Pain is an unpleasant sensation that can limit a person’s capabilities and abilities to follow a daily routine. It often acts as an early warning signal to alert you that something is not right with your body.
I believe there are two types of pain, one that hurts you and one that changes you.
I have spoke in depth about the pain that changes you. The mental process that I experienced when transitioning through this whole process. Going from one way of life to another, literally overnight and the power of the mind; way beyond just the physical pain. The tears I cried in the hospital bed with the covers pulled over my head. You can’t believe you are there in that situation.
It is a grief.
It is like losing somebody – you wake up everyday and you are still here in this situation.
Despite all this I still had the choice how to respond to the pain. Easier said than done but if you respond to the pain in the wrong way, it makes you weaker, not stronger; allowing the pain to change you for the worse.
But what about the pain that just actually hurts you.. because let’s face it this is part and parcel with a spinal cord injury. Pressure sores, being propelled from my chair countless times, staples in my head, glued eyebrows, black eyes, third degree burns, chronic aching shoulder pain, nails being riped off, adverse drug effects, lumbar puncture, uti’s…I have endured more physical pain than I thought possible in the last six years.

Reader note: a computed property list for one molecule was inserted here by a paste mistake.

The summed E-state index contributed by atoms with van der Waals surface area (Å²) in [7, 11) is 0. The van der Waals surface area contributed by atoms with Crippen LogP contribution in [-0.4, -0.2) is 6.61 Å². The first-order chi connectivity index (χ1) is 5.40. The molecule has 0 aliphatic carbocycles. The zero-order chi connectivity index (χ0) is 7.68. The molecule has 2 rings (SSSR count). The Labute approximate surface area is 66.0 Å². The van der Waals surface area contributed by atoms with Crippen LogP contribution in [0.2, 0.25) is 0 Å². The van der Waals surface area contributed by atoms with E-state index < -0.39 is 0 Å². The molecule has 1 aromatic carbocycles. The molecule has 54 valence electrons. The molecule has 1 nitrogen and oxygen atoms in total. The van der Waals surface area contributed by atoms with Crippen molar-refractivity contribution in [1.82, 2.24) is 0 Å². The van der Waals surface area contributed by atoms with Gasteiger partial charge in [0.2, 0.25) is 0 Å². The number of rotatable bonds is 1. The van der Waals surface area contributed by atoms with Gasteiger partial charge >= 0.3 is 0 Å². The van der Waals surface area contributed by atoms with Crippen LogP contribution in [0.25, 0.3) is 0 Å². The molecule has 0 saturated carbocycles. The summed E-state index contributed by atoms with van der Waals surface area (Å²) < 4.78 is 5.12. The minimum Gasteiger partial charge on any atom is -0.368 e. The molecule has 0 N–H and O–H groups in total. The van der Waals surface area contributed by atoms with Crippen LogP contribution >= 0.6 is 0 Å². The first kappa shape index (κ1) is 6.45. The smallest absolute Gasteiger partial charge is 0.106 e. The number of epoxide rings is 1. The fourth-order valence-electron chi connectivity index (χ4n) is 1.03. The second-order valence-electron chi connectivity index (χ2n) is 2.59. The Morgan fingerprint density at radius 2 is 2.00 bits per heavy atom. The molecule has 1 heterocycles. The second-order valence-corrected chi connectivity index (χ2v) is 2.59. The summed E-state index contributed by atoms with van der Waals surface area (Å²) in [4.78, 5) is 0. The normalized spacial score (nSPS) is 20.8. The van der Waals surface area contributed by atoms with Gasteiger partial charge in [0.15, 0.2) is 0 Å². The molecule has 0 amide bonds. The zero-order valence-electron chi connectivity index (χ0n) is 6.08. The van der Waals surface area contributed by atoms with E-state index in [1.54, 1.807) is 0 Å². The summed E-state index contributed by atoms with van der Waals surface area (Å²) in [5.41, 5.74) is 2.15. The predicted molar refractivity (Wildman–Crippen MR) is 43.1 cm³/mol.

Apparantly, the advantage of life’s pain is the more you experience, the less it throws you off your game. In my opinion, time doesnt heal anything, it just teaches us how to live with pain. Perhaps the greatest faculty our minds possess is the ability to cope with pain.. Some wounds are too deep to heal, or too deep to heal quickly. In addition, many memories are simply painful, and there is no healing to be done. The saying ‘time heals all wounds’ is false. Time heals most wounds. The rest are hidden behind this door.
But I’ve learnt so much through this suffering. Through all I have endured, I continue to learn about myself, about others and about true goodness that exists in this world. Life isn’t easy, but it can be beautiful. That’s one of the gifts this injury has given me, the ability to see beauty despite suffering and pain.